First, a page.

Cash-for-Clunkers: ~$3bn Well-spent?

Posted on 08/09/2010

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Upon signing the Cars Allowance Rebate System (or “Cash for Clunkers” program) into law in August 2009, President Barack Obama stated:

Now, more American consumers will have the chance to purchase newer, more fuel efficient cars and the American economy will continue to get a much-needed boost.

Administration officials were quick to proclaim the program a success:

“This is a wildly successful program,” said Transportation Secretary Ray LaHood on ABCNews.com‘s “Top Line”. “In four days, when we had $1 billion. we sold 250,000 cars. Now, who’s to say that’s not successful?”

However, the success of a particular government policy should not be measured by the speed at which taxpayers’ money is spent (CautiousBull reckons he could give away money just as quickly), but rather by the returns that are achieved. Atif Mian of the University of California, Berkeley and Amir Sufi of the University of Chicago Booth School of Business have recently published a working paper entitled “The Effects of Fiscal Stimulus: Evidence from the 2009 ‘Cash for Clunkers’ Program” in which they attempt to estimate exactly this.

They conclude that “the ‘cash for clunkers’ program, a program that cost $2.85 billion, had no long-run effect on auto purchases… [but instead created] a strong inter-temporal substitution.” Ie. the cash for clunkers program led

President Barack Obama is joined by Vice Presi...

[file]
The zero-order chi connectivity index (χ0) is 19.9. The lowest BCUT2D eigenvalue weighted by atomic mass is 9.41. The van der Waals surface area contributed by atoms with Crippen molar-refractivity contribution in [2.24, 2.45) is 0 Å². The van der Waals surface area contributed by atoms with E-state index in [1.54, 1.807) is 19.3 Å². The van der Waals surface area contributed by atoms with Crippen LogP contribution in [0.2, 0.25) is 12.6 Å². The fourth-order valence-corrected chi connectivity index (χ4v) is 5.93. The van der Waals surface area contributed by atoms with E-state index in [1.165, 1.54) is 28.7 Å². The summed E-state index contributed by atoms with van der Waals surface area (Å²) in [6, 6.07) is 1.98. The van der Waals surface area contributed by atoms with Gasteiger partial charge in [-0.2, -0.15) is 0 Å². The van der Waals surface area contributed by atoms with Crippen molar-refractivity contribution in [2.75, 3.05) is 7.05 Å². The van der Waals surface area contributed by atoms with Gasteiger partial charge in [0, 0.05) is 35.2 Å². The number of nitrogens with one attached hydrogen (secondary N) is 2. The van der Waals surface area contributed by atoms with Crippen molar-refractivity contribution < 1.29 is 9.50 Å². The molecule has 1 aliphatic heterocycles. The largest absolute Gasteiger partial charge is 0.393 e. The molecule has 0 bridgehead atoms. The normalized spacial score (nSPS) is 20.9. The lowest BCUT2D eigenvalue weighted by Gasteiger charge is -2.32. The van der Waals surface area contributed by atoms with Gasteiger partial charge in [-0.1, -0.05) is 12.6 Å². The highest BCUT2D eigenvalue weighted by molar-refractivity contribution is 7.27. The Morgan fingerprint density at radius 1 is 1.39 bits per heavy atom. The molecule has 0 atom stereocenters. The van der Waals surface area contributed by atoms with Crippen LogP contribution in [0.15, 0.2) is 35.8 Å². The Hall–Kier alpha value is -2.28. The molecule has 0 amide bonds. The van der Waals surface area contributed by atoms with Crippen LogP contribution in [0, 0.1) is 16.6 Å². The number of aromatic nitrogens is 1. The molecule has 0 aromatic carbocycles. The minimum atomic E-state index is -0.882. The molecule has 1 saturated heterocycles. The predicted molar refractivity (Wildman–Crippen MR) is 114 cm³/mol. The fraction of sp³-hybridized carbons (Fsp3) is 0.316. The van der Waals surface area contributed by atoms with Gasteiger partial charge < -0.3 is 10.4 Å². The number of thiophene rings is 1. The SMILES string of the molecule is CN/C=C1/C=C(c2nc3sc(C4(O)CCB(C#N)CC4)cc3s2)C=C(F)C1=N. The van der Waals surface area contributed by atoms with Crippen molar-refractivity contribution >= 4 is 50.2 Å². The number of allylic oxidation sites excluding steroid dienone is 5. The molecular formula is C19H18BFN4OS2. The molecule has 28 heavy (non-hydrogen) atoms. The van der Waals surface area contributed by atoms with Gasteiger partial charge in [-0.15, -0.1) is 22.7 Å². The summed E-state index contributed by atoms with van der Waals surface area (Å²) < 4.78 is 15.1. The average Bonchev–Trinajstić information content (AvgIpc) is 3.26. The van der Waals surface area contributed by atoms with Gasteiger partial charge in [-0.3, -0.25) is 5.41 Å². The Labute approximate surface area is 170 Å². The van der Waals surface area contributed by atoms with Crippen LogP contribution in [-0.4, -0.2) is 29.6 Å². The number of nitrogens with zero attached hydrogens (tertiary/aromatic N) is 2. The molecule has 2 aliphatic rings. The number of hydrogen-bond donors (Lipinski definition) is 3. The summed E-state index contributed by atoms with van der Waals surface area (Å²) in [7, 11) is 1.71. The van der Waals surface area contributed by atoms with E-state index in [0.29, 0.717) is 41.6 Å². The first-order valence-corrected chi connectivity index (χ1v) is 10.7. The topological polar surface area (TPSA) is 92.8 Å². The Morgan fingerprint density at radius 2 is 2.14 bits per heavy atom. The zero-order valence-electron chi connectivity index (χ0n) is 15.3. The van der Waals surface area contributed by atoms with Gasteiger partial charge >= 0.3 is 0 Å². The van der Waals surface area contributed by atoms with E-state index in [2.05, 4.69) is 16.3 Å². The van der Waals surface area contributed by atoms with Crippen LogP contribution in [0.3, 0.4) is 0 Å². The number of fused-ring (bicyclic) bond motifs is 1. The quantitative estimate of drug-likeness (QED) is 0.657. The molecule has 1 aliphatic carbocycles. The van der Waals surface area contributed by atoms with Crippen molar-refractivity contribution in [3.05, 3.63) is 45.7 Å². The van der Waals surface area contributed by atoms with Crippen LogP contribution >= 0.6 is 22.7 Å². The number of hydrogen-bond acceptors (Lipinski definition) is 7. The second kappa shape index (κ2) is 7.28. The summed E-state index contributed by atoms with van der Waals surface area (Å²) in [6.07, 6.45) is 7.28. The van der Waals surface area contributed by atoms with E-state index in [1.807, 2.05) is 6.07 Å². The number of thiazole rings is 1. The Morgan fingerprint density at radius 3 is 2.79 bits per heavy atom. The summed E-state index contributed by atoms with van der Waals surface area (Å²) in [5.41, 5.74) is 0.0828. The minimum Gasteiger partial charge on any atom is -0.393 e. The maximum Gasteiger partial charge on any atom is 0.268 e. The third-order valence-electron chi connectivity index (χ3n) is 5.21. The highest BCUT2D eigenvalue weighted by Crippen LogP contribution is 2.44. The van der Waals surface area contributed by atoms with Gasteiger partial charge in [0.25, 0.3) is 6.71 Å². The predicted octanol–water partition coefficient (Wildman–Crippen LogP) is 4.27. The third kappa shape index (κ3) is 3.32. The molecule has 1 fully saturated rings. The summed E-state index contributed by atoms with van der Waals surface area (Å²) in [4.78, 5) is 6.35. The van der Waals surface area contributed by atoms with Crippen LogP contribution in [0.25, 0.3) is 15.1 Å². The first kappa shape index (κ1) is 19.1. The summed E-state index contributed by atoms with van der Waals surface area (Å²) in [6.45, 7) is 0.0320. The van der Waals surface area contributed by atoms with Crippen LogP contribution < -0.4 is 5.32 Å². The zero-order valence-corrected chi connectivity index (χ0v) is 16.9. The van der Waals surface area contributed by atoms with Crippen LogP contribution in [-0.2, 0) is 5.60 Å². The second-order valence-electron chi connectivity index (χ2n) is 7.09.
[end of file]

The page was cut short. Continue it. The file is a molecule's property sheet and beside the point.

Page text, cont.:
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consumers to bring-forward auto purchases that would have otherwise been made at a later date, creating a sharp decline in sales at the expiry of the program. They go on to suggest that the program also had no impact upon the wider economy: “we also find no evidence of an effect on employment, house prices, or household default rates in cities with higher exposure to the program.”

Mian and Sufi also fail to show whether or not the cash-for-clunkers program had any effect on employment in auto-manufacturing areas.  Although they did find a slight increase in employment in auto-manufacturing areas during the time period in question, the multitude of government aid aimed at the automotive industry meant they were unable to disentangle the effects of the separate programs.

Consequently, Cautious Bull must agree with the Wall Street Journal, which at the time called the program “one of Washington’s all-time dumb ideas.”

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